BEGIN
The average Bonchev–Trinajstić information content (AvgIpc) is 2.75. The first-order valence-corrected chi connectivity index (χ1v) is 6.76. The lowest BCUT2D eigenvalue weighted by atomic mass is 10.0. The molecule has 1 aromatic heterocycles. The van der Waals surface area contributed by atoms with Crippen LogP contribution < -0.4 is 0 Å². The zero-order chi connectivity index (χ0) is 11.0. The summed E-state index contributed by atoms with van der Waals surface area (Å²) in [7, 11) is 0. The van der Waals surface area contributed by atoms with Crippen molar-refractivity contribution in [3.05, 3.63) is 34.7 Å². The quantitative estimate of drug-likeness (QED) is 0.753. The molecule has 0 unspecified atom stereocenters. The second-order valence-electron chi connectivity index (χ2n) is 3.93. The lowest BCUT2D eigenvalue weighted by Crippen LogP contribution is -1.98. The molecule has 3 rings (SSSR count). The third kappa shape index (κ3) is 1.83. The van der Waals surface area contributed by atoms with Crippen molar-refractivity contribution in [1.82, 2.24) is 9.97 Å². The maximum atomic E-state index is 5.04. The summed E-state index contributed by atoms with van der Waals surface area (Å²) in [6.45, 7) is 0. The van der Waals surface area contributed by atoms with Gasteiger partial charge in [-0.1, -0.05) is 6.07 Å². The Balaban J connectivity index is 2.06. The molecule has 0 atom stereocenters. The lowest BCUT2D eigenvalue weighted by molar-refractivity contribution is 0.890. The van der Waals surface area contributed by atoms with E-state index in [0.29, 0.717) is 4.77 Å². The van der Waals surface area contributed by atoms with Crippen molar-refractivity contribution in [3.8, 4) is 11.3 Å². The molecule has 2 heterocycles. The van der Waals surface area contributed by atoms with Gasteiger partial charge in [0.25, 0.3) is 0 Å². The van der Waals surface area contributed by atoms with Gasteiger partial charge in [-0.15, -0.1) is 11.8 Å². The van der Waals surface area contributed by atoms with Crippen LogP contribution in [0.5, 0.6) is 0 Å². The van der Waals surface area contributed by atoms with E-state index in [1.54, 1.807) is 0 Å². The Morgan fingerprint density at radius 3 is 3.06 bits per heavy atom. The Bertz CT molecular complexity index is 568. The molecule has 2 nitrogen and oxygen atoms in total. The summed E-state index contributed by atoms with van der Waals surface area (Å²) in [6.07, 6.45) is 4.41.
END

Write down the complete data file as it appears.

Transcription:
The average Bonchev–Trinajstić information content (AvgIpc) is 2.75. The first-order valence-corrected chi connectivity index (χ1v) is 6.76. The lowest BCUT2D eigenvalue weighted by atomic mass is 10.0. The molecule has 1 aromatic heterocycles. The van der Waals surface area contributed by atoms with Crippen LogP contribution < -0.4 is 0 Å². The zero-order chi connectivity index (χ0) is 11.0. The summed E-state index contributed by atoms with van der Waals surface area (Å²) in [7, 11) is 0. The van der Waals surface area contributed by atoms with Crippen molar-refractivity contribution in [3.05, 3.63) is 34.7 Å². The quantitative estimate of drug-likeness (QED) is 0.753. The molecule has 0 unspecified atom stereocenters. The second-order valence-electron chi connectivity index (χ2n) is 3.93. The lowest BCUT2D eigenvalue weighted by Crippen LogP contribution is -1.98. The molecule has 3 rings (SSSR count). The third kappa shape index (κ3) is 1.83. The van der Waals surface area contributed by atoms with Crippen molar-refractivity contribution in [1.82, 2.24) is 9.97 Å². The maximum atomic E-state index is 5.04. The summed E-state index contributed by atoms with van der Waals surface area (Å²) in [6.45, 7) is 0. The van der Waals surface area contributed by atoms with Gasteiger partial charge in [-0.1, -0.05) is 6.07 Å². The Balaban J connectivity index is 2.06. The molecule has 0 atom stereocenters. The lowest BCUT2D eigenvalue weighted by molar-refractivity contribution is 0.890. The van der Waals surface area contributed by atoms with E-state index in [0.29, 0.717) is 4.77 Å². The van der Waals surface area contributed by atoms with Crippen molar-refractivity contribution in [3.8, 4) is 11.3 Å². The molecule has 2 heterocycles. The van der Waals surface area contributed by atoms with Gasteiger partial charge in [0.25, 0.3) is 0 Å². The van der Waals surface area contributed by atoms with Gasteiger partial charge in [-0.15, -0.1) is 11.8 Å². The van der Waals surface area contributed by atoms with Crippen LogP contribution in [0.5, 0.6) is 0 Å². The van der Waals surface area contributed by atoms with E-state index in [1.54, 1.807) is 0 Å². The Morgan fingerprint density at radius 3 is 3.06 bits per heavy atom. The Bertz CT molecular complexity index is 568. The molecule has 2 nitrogen and oxygen atoms in total. The summed E-state index contributed by atoms with van der Waals surface area (Å²) in [6.07, 6.45) is 4.41.